Table 1. Calculation of colony buildup over time based upon the queen’s egglaying rate and Lloyd Harris’ adult survivability curve. Illustrated is an example for a colony starting at 10,000 bees, with a queen laying 1000 eggs per day. Note that at about 60 days the birth rate and death rate reach equilibrium, and the colony essentially stops growing.
What struck me when I created this spreadsheet is that the rate of recruitment and the rate of attrition consistently reach equilibrium at about 60 days after the broodnest is fully established. Think about it– assuming that the queen’s rate of egglaying remains constant, but that the adult population continues to grow, then at some point the daily rate of attrition of the increasing adult population will match the daily rate of recruitment. At that point, the birth rate and the death rate reach equilibrium, and will remain so until either the birth rate or death rate changes.
But wait, you say, what about the influence of the starting population? Of course, a colony with a larger initial broodnest (such as a strong overwintered hive) gets a jump start, and can grow to its maximum in about 6 weeks (42 days). But the interesting thing is that after 10 weeks (70 days) of normal attrition, there are only a negligible amount of bees remaining from any initial adult population, meaning that the size of any starting population is irrelevant by that time.
Practical application: Surprise, surprise—the colony reaches maximum population at about 60 days after the broodnest is fully established—in agreement with the common beekeeper experience that it takes about 6 weeks for an overwintered colony to build up, or 10 weeks for a package. Those rules of thumb are based upon simple arithmetic.
Question: What determines the maximum size to which a colony will grow?
I then used my spreadsheet to calculate the ultimate equilibrium population reached at various rates of egglaying (Fig. 4):Conclusion: based upon Lloyd’s survivorship curve, which appears to be quite consistent from mid spring through late summer, a healthy, well fed colony will rapidly grow in about 60 days to its maximum size, which will be roughly 42x its daily recruitment (number of workers emerging per day). E.g., at an egglaying rate of 1000 per day, a colony will reach equilibrium at about 42,000 bees (which is consistent with measurements by a number of researchers).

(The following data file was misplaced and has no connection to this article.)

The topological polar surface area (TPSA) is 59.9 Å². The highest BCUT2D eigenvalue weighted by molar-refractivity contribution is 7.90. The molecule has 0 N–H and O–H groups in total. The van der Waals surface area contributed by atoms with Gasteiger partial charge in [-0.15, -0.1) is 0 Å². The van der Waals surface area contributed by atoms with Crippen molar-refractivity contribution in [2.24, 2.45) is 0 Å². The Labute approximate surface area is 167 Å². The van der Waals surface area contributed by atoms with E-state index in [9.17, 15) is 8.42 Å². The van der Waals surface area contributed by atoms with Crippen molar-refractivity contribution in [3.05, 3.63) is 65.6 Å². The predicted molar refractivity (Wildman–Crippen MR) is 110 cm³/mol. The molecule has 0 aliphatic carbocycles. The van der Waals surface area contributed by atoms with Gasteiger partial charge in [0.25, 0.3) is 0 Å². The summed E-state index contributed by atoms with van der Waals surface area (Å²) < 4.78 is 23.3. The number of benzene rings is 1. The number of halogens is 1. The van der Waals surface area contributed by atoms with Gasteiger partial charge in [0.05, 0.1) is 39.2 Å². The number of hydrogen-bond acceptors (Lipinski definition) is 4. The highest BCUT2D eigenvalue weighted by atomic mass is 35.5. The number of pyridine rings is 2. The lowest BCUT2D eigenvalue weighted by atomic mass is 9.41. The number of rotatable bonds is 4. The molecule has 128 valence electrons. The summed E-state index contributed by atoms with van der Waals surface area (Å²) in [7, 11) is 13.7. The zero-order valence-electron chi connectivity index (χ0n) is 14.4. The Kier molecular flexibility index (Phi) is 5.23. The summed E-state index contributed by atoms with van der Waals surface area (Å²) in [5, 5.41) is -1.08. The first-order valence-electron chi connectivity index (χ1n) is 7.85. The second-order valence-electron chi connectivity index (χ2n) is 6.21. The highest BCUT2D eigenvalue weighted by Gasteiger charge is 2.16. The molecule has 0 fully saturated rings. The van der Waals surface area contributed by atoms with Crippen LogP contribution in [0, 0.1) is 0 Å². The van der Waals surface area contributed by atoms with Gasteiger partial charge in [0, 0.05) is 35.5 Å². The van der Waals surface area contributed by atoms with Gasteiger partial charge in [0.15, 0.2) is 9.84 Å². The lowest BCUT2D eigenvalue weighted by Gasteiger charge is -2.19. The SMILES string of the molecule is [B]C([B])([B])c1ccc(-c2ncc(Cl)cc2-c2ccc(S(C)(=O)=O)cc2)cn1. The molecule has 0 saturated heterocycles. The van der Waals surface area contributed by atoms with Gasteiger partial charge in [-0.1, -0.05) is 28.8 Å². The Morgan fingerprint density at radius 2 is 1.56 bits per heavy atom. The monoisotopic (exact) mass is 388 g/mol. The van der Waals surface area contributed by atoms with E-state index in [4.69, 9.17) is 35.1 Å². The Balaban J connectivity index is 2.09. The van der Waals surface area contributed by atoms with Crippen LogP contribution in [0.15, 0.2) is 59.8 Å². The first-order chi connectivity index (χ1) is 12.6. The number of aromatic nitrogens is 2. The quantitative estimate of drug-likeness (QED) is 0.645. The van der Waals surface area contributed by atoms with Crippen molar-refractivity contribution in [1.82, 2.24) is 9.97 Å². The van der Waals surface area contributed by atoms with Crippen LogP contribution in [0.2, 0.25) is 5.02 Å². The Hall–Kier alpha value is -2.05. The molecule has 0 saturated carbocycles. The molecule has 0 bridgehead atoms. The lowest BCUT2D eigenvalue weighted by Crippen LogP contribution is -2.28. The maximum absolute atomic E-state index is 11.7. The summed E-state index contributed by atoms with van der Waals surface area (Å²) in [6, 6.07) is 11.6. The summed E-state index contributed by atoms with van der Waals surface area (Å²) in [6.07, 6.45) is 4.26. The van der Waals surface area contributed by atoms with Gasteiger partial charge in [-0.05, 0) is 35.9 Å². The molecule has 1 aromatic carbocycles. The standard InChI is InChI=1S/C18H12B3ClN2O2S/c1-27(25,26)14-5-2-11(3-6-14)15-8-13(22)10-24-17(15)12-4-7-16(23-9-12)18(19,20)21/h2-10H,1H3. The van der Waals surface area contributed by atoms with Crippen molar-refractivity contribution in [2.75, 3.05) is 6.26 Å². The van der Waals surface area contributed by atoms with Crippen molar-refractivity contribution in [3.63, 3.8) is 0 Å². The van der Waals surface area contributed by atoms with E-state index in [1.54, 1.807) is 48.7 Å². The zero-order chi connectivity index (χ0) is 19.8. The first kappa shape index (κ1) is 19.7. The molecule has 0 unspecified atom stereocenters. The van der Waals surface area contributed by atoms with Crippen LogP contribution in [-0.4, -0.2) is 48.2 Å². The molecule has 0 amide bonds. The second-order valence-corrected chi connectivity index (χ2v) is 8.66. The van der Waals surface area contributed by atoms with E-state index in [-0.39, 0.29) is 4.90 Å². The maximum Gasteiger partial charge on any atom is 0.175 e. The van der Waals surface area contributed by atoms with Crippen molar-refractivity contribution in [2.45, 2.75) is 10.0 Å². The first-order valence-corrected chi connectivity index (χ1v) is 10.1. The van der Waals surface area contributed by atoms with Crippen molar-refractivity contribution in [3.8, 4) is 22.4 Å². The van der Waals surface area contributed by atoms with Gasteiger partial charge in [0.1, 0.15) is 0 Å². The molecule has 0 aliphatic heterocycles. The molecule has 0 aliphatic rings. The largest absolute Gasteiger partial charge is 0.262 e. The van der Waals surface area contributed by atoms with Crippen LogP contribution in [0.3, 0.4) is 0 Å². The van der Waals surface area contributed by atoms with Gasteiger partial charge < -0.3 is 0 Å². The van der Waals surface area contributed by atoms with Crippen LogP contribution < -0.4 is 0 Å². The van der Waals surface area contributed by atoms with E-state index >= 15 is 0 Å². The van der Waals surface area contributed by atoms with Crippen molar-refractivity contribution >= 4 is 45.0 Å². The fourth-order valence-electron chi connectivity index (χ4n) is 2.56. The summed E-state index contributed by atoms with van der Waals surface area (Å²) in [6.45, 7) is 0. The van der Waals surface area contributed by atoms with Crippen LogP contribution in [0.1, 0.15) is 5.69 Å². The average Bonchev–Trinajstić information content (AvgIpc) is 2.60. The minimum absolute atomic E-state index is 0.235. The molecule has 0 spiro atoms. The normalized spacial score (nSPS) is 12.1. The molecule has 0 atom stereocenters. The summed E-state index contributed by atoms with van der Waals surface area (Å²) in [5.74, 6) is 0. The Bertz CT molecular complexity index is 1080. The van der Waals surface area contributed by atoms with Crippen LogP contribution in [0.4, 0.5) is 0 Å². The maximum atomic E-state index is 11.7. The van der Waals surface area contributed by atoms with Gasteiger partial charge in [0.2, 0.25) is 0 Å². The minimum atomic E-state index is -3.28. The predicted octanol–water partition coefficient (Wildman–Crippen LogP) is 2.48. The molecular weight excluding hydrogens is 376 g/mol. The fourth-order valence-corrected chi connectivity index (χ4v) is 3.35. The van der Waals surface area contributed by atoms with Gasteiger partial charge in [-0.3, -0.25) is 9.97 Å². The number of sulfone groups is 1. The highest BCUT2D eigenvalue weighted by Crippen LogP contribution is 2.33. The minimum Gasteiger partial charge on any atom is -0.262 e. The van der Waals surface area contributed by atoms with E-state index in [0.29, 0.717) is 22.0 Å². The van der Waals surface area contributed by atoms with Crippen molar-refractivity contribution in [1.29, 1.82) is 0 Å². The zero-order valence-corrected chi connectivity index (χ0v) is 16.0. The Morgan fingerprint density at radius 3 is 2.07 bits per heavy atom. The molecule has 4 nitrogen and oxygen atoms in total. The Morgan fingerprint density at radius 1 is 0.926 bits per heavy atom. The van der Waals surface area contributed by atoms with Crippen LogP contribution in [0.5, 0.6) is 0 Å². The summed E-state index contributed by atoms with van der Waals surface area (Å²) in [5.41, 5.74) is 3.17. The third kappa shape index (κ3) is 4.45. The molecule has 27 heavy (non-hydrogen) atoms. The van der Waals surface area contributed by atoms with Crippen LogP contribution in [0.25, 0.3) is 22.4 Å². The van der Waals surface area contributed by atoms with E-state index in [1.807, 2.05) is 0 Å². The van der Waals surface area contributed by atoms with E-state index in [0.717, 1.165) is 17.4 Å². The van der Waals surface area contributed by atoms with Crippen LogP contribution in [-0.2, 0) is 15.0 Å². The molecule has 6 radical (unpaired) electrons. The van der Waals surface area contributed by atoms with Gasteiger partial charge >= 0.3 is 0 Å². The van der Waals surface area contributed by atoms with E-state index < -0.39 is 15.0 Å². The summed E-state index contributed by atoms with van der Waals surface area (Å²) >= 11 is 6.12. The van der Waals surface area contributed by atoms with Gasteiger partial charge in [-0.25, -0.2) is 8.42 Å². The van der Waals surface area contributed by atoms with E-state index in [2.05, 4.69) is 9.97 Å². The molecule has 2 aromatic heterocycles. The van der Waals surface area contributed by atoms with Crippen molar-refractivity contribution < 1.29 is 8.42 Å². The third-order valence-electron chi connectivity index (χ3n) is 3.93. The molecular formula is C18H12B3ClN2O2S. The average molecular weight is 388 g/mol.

Practical application: Poor nutrition or brood disease will reduce the percentage of the queen’s eggs that make it to adulthood, and nosema or extremely heavy foraging will reduce adult survivorship. Either factor will reduce the ultimate equilibrium size of the colony’s population (or prevent it from building altogether).
Question: Then why can weak colonies sometimes catch up with those that got a head start?
Again and again I’ve seen some of the dinks that I leave behind when I move my strong colonies to almond pollination in early February, grow so rapidly in strength that they’ve caught up with the strong colonies by the time I bring them home several weeks later. And Russian or Carniolan bees, which overwinter with much smaller clusters than my Italians, often manage to explode their populations to match those of the Italians in time for the honey flow. But if population growth is linear, how can a weak colony catch up with a strong colony?
I’m hardly the first to ponder on this; Jeffree published a graph of the buildups of three colonies in Scotland in 1947 to illustrate the point (Fig. 5).Colony D came through the winter with a decent cluster size, pulled off a successful spring turnover in May, and reached a modest 30,000 bees (about 16 frames) in time to produce 229 lbs of surplus from the main honey flow. Colony E started tiny, yet still pulled off a successful spring turnover, catching up with D about 5 weeks later, and made 132 lbs (having missed hitting full strength in time for the main flow). On the other hand, poor little Colony F (690 individual bees at its low point) struggled with its spring turnover, and was unable to grow large enough to take advantage of the main honey flow (making only 28 lbs), but still reached an acceptable size for wintering by the end of the season.